Channel 4's comedy department must have been pleased when Catastrophe came across its desk.
Co-written by Sharon Horgan (co-writer of the superb Pulling, mystifyingly cut down by BBC3 in its prime in 2009) a quick glance at the script would have demonstrated that she has lost none of her skill and verve and love of filth when she wrote that show with Dennis Kelly about three women looking for love in Penge.
In fact, judging by episode one of Catastrophe which was screened exclusively at the recent Edinburgh TV Festival, C4 might just have their hands on the comedy hit of next year.
In the pilot episode (which will be episode one of a full series which will be shown early next year), Horgan plays a young Irish woman who meets a handsome American stranger (co-writer Rob Delaney) in a bar and embarks on a wild affair that they both know will end when he heads back to the US, which of course he does. Only problem is, she then falls pregnant, a mishap which forces him to return to Britain and sort things out.
It’s a premise which isn’t as far-fetched as it sounds. She wants him around because she needs the support; and, because he didn’t have a father figure when he was a child, is adamant that his own kid will have a Dad around. So they start a relationship.
One thing you have to stay about this show is that it is very rude. But in a good way. The sex scenes are hilarious, some of the language deliciously filthy (this is Channel 4, let's remember) and the chemistry between Delaney and Horgan is electrifying. Matters are helped by some stylishly naturalistic directing from Ben Taylor (Cardinal Burns and Cuckoo).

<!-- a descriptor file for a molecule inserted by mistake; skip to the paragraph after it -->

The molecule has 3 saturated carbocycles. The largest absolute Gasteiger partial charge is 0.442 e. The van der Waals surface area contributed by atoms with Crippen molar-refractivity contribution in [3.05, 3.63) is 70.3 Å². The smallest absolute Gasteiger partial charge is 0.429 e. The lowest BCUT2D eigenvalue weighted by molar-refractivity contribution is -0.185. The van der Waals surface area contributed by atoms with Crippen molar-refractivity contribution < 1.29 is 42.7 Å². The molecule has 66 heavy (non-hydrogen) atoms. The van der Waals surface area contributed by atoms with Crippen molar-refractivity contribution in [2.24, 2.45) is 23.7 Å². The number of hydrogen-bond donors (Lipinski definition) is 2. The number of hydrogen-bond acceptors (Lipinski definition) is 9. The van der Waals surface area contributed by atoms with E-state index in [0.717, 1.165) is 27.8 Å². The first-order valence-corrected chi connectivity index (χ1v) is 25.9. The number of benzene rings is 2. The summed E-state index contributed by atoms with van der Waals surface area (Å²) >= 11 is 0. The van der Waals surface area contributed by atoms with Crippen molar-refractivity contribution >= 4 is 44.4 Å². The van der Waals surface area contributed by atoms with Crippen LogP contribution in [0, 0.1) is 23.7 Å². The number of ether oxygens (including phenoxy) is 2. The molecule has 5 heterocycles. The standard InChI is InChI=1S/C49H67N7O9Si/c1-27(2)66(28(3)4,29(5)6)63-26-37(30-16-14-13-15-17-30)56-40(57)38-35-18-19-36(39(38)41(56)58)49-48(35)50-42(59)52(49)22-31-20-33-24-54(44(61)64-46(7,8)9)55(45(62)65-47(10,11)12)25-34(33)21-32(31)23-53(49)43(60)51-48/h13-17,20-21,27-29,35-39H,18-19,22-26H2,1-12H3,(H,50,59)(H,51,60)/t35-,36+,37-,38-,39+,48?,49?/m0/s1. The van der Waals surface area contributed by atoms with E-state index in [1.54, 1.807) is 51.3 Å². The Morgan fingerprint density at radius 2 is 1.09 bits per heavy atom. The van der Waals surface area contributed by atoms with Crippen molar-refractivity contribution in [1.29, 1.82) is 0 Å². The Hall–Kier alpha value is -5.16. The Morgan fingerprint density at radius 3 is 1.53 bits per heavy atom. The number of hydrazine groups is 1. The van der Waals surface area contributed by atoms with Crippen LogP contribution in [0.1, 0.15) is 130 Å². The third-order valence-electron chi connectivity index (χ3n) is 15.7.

Despite the title, it is actually also a rather upbeat comedy which has you rooting for this odd couple all the way through, whether it is meeting her ghastly friends or coping with the medical scares that accompany her pregnancy.
Because (despite Horgan’s self-deprecating claim at Edinburgh that she is writing for the “very specific demographic” of “unhappy middle aged women”) Catastrophe also feels very grown up.
It taps into the joys and miseries of a plausible-seeming relationship here there is something at stake – their happiness but also of the child that is on the way. (Horgan joked at the Edinburgh screening that Lena Dunham's HBO hit Girls is involving up to a point but that because the protagonists don’t have children, it wouldn’t matter if they were all hit by a bus. She was joking, but she has a point, much as we all love Girls).
Anyway, it’s all really rather promising and if Horgan and Delaney can maintain this quality for the full series (they are due to start filming the rest of the episodes next month) then I can see it winning a hatful of awards.